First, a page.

Drums and a Discipline Master

We were fortunate to arrive in time for the monks evening prayers. With drums, cymbals, bells and much chanting it is a magical time in a magical hall. Surrounded by their Buddha, statues and vibrant murals, monks of all ages close their day. The youngest, boys of 6 or 7, seem more interested in popping grapes into their mouths. The Discipline Master speaks to them but spares them his whip of leather. He seems a gentle giant, understanding of the young boys impatience.

Discipline Master at end of prayers

The fortress continues in use as the winter residence of the Central Monastic Body and considered one of the most beautiful dzongs in the country. It serves as the site of royal coronations of all of Bhutan’s kings; the royal wedding of the present king occurred here in 2011. Because it is a lower elevation here, about 4,265 feet, I also see the area is popular for hiking and white-water rafting. 

Walking a Bridge

Nearby is a wonderful 17th century 196 ft cantilever bridge crossing the Mo Chu river. In fact, there are several suspension bridges in the area. This one is covered in prayer flags which flutter over the rushing river.

Bhutanese Cuisine

Bhutanese cuisine generally has a lot in common with the cuisine of Asia. The main difference is that in Bhutan, pepper and rice, particularly red rice, are more common.

Meat is part of typical Bhutanese dishes, beef, pork, lamb and especially yak. Cooks use chilies, as well as cheese, which are the main ingredients of their national dish: Ema Datshi (Datshi means cheese and you will see it a lot on menues). Cooked with green chilies and a cheese sauce, if you like spicy food you will immediately become a fan. So far, I have had Ema Datshi ranging from very mild to spicy to too hot for me.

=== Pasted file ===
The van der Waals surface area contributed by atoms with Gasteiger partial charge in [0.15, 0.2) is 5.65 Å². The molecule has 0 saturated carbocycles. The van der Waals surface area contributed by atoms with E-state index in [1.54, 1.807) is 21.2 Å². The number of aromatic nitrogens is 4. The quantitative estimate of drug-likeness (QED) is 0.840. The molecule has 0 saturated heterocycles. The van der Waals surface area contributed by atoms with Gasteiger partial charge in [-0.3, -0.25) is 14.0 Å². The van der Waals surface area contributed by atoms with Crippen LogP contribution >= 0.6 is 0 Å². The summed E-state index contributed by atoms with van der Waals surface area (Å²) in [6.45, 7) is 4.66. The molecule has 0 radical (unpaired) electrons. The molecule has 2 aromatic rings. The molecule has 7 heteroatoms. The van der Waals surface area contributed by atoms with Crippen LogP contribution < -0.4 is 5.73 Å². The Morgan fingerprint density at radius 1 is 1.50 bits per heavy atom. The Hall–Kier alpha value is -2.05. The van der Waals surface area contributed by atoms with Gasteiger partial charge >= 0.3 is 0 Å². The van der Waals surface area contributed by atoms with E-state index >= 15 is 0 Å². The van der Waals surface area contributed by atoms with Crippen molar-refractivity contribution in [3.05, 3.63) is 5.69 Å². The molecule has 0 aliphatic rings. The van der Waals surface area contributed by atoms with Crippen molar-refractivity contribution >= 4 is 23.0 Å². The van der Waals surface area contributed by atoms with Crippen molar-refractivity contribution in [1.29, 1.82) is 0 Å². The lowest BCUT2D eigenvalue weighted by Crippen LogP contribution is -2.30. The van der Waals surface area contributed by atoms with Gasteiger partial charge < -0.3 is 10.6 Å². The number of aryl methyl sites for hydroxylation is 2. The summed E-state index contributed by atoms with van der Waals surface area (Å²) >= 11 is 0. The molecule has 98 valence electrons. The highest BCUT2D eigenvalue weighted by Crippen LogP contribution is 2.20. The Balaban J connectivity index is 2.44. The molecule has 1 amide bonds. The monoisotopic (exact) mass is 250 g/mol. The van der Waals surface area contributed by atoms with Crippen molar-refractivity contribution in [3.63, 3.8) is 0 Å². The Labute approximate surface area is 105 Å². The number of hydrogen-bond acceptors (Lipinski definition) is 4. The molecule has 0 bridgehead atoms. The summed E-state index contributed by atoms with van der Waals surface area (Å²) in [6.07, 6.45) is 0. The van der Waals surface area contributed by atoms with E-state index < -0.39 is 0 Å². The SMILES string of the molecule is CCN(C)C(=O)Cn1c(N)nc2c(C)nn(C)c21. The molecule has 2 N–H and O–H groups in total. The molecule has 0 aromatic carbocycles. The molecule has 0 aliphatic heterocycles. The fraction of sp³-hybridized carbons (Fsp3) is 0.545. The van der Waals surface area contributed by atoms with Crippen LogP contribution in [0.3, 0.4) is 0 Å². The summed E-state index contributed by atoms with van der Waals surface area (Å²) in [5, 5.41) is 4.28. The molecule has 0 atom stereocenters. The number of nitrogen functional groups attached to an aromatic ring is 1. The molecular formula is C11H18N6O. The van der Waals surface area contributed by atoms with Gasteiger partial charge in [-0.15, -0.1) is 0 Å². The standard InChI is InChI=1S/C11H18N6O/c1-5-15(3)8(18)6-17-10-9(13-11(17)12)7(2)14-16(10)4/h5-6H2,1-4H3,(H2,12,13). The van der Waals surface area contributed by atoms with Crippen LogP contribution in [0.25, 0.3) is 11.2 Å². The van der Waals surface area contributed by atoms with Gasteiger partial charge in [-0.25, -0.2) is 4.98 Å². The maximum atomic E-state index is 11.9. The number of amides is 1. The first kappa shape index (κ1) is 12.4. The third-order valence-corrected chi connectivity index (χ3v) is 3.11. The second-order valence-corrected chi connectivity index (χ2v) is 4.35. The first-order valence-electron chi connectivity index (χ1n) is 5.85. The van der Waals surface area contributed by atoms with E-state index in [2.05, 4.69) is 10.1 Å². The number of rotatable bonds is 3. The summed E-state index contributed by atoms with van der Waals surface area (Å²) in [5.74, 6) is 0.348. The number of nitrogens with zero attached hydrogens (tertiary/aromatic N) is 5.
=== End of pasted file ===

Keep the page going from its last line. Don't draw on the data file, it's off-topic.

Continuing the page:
Ema Datshi

I love the Momos which are veggie or meat patties; Kewa Datshi is made with potatoes and cheese, but can have chilies or tomatoes added. Preparation involves cutting potatoes into thin slices then sautéing them in butter, then adding cheese and other ingredients. It was yummy without the chilies. 

Shamu Datshi uses more cheese, but this time mixed with mushrooms. The mushrooms cooks in a kind of stew with cheese and butter then served with rice. I feel all this cheese happily clogging my arteries. 

Not on a plate, as yet

Several dishes include shakam datshi, as dried meat is called. Seems this dish ruins good meat as most times it is just boiled chunks of meat. The sausage, or juma, made with minced meat, rice and spices is much tastier with a slightly citrus flavor because of the Sichuan pepper they use. Also tasty is the Jasha Maroo, which is a chicken stew with ginger.

Lunch of rice, momos, fried cauliflower, carrots, noodles, rice noodles and beef, lental soup, ema datshi. Always a choice of tea. Generally, dishes are mild unless you ask for spicy.

Not only do the Bhutanese love cheese but butter seems to be a popular ingredient. Scrambled eggs cooked in butter is Gondo Datshi. Mix the eggs with a lot of butter to fry them, and then cheese add cheese. The mix is delicious and this rating from a person who eschews breakfast in general.

Drinks in the Land of the Thunder Dragon

To accompany such tasty dishes, the most popular drinks include butter tea (suja), milk tea (ngaja), black tea, and locally produced ara (rice wine). All a big NO for me.

This land of the Thunder Dragon is developing quite a craft beer market. Tastier varieties, all served cold, include: Druk 11000 which packs a wallop at 8% alcohol (US beer is mostly 5%), and Glory Amber Ale named after a species of butterfly with 5% alcohol content. I am not into dark beers, but choices include Dragon Stout and Bhutanese Dark Ale. For a walloping 8% dark, try the Chabchhu.

Red Pandas, the Beer

And, because of its cute name, I favored the natural Red Panda Beer. It is free of preservatives and filtered. Owned by a Swiss gentleman, it explains the existence of the Bumthang Red Panda Weissbier, a delicious wheat beer in the good ole German tradition. It is brewed at the oldest brewery in Bhutan located in our next stop – Bumthang. 

Until tomorrow, I lay my head on my pillow and listen to the rushing stream outside our patio. The sun sets, the water rushes, and I dream of a little Red Panda.


Retired. Have time for the things I love: travel, my cat, reading, good food, travel, genealogy, walking, and of course travel.